Anyway, I’m not sure where I’m going with this, but the point is, it’s really, really fun to be able to do a campaign where you take real places and times and turn them on their heads.

#3 Comment By Kurt “Telas” Schneider On July 20, 2010 @ 8:53 am

@unwinder – I popped on to brainstorm on the theme of the campaign, but Early Americana Steampunk sounds frickin’ awesome! I’m not a steampunk fan, but I’d definitely be interested in that. It would be a great way to teach history to some rugrats, as well. I’m already seeing the soundtrack…

Troy – A couple of themes jump right out. If these newfangled contraptions are recent, then the theme could be the ramifications of the introduction of radically powerful technology (see: Industrial Revolution, current tech revolution, etc). Gibson & Sterling’s “The Difference Engine” studies the difference between technology in the hands of large nation-states vs. technology in the hands of people (a good tension, that the PCs can help manipulate, and see the effects of).

If you have sentient constructs a la Warforged, then they will be just like their creators, good and evil and everything in between. The bigger question is, how will they be perceived? Will they become the next slave race? Will they create their own liberation mythology (and in a world where belief leads to reality, will new gods spring into being)?

Will you have magic and steam and religion, or just one or two? Lots of questions, and it’d be great if you give us updates on your decisions and rationale for them.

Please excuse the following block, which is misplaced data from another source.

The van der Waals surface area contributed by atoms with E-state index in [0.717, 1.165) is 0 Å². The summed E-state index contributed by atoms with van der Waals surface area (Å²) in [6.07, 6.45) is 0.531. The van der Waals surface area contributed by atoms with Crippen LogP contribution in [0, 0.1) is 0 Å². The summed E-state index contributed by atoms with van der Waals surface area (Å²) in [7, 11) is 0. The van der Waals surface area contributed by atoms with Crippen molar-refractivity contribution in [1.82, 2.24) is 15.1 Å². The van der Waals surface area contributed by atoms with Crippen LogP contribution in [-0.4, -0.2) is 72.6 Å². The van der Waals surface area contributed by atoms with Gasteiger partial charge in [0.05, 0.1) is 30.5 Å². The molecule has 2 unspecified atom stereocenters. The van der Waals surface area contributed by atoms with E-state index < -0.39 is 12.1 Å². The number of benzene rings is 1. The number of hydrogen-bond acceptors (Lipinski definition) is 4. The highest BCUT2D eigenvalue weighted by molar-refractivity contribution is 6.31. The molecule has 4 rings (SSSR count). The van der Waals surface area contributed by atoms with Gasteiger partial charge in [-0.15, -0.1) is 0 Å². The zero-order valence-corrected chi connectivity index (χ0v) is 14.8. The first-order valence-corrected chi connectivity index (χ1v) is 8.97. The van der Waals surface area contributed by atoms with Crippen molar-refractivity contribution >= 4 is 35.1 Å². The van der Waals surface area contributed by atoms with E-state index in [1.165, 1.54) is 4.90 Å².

#4 Comment By llondra On July 20, 2010 @ 9:02 am

If you’re not already familiar with Gregory Keyes “The Age of Unreason” series, I’d suggest checking that out for some history on its ear a’la steampunk inspiration.

#5 Comment By Roxysteve On July 20, 2010 @ 9:23 am

Hmm, interesting milieu, but not as interesting as the phenomenon of Perdido St. Station which has people more interested in arguing over which genre it is than discussing the plot itself.

For the record, it emphatically *isn’t* steampunk. There is no retro-impossitech there at all, and therefore fails the steampunk test at the first hurdle. Not one pair of brass goggles either. It owes more to “Gormenghast” than to “The Difference Engine”.

I class PSS as a fairly standard Gothic Fantasy. There really isn’t much new behind the scenery – check out Delany’s “The Einstein Intersection” for a sixties era take on much the same theme – it’s just darker than most is all. But what it *is* is a damned good read and everyone should buy two copies, one to read and one to give as a gift to a newly post-goth relative.

I did, and went from being the Weird Uncle to the Cool Uncle in the space of about five minutes.

I think the tone of a Steampunk-themed game would be set more by the game mechanic used than anything else. If you want to use the PSS backdrop you’d need something like BRP Call of Cthulhu to properly handle the atmospherics. If you went more Baron Munchhausen you’d be better off with D20 for the hardiness of the characters when the mechanicals go boom-boom or Savage Worlds for the shear exhilaration of it all. If you were doing it “Difference Engine” style, I’d say D20 for the vast array of specializations possible for a character. Personally, if I were attempting Steampunk with no other idea about where to take the action, I’d go with Savage Worlds. A cartoon system for a cartoon milieu. (Cartoon as in “no relation to the laws of reality”, not “childish with low production values”).